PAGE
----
(This is a speedrun post, where I set a one hour timer to see what I can find out about a subject. See the category tag for more examples.)

I’m currently reading Catarina Dutilh Novaes’s *Formal Languages in Logic*, and one part of the section on the historical development of mathematical notation jumped out at me as potentially interesting. Abbaco (‘abacus’) schools were a kind of practical school in medieval southern Europe that trained the sons of merchants and artisans in useful mathematics for bookkeeping and business. Apparently the mathematical culture associated with these schools actually went beyond the university education of the time in some respects, and helped push forward the development of algebra:

Indeed, modern algebra (and its notation) will ultimately emerge from the sub-scientific tradition of the abbaco schools, rather than the somewhat solidified academic tradition taught at the medieval universities.

I find these sort of semi-informal institutions on the edges of academia intriguing… I’m not sure how much I care about the details, but it seems worth an hour of investigation at least. There’s also a mention of Leonardo da Vinci and Danti Alighieri attending these schools, which could be interesting to follow up.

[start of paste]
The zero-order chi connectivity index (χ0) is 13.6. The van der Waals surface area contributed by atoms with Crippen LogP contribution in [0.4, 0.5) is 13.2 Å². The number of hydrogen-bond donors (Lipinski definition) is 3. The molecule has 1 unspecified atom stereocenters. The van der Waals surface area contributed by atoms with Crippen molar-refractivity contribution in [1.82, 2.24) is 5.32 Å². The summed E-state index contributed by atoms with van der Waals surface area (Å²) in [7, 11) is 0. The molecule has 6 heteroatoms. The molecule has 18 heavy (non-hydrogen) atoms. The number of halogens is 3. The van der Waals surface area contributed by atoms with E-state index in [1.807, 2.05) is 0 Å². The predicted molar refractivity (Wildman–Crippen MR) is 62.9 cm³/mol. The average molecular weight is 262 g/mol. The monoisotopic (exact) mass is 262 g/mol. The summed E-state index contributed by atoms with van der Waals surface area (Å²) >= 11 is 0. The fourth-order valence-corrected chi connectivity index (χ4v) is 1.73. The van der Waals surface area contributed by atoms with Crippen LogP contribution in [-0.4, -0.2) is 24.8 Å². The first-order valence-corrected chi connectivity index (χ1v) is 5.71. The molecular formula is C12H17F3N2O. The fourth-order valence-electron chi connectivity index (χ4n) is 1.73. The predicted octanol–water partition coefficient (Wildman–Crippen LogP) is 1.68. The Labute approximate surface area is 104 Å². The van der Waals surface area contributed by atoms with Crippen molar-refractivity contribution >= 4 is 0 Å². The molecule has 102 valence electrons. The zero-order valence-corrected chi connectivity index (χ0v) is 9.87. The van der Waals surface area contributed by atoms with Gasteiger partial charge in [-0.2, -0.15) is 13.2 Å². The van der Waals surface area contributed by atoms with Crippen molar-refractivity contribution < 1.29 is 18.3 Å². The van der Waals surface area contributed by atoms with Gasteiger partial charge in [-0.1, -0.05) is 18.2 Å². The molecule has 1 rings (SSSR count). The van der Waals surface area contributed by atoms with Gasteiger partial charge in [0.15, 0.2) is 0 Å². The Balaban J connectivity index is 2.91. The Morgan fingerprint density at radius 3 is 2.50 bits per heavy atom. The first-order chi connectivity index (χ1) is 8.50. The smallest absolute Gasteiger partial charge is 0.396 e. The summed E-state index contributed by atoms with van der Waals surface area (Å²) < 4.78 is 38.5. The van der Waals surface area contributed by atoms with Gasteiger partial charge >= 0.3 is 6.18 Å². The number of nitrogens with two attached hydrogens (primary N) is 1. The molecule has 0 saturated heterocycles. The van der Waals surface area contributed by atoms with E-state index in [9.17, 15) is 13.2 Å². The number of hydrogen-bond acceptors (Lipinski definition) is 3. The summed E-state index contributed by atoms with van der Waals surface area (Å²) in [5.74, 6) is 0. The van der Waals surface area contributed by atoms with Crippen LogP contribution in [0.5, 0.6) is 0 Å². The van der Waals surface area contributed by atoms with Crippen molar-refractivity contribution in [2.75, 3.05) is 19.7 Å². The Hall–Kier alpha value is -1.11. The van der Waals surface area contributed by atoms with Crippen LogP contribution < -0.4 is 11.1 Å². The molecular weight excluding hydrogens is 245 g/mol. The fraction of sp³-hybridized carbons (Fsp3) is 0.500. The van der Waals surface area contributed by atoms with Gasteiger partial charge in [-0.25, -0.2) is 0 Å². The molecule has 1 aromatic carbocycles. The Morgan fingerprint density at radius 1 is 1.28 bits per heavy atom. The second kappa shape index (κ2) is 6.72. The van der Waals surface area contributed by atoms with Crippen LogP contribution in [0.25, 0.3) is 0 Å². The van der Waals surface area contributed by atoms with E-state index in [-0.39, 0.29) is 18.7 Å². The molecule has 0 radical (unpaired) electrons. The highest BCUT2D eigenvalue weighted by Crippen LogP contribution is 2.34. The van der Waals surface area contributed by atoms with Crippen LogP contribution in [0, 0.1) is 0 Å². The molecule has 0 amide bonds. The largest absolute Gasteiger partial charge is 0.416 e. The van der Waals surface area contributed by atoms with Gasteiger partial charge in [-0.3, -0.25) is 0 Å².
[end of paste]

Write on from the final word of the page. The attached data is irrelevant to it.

This speedrun session is also a bit different because we’re trying out a group speedrun event, and David MacIver and Eve Bigaj have also joined. Let’s see how it goes… As usual I typed this as I went and have done only minor tidying up afterwards, so there may be a bunch of typos and dodgy formatting.

There’s a wikipedia article, but it isn’t very long. Looks like there are a few other useful links though

Abacus school is a term applied to any Italian school or tutorial after the 13th century, whose commerce-directed curriculum placed special emphasis on mathematics, such as algebra, among other subjects. These schools sprang after the publication of Fibonacci’s Book of the Abacus and his introduction of the Hindu-Arabic numeral system. In Fibonacci’s viewpoint, this system, originating in India around 400 BCE, and later adopted by the Arabs, was simpler and more practical than using the existing Roman numeric tradition. Italian merchants and traders quickly adopted the structure as a means of producing accountants, clerks, and so on, and subsequently abacus schools for students were established.

So, yep, practical education for merchants and traders.

Significant for a couple of reasons. First they got rid of Roman numerals.

The number of Roman characters a merchant needed to memorize to carry out financial transactions as opposed to Hindu-numerals made the switch practical. Commercialists were first introduced to this new system through Leonardo Fibonacci, who came from a business family and had studied Arabic math. Being convinced of its uses, abacus schools were therefore created and dominated by wealthy merchants, with some exceptions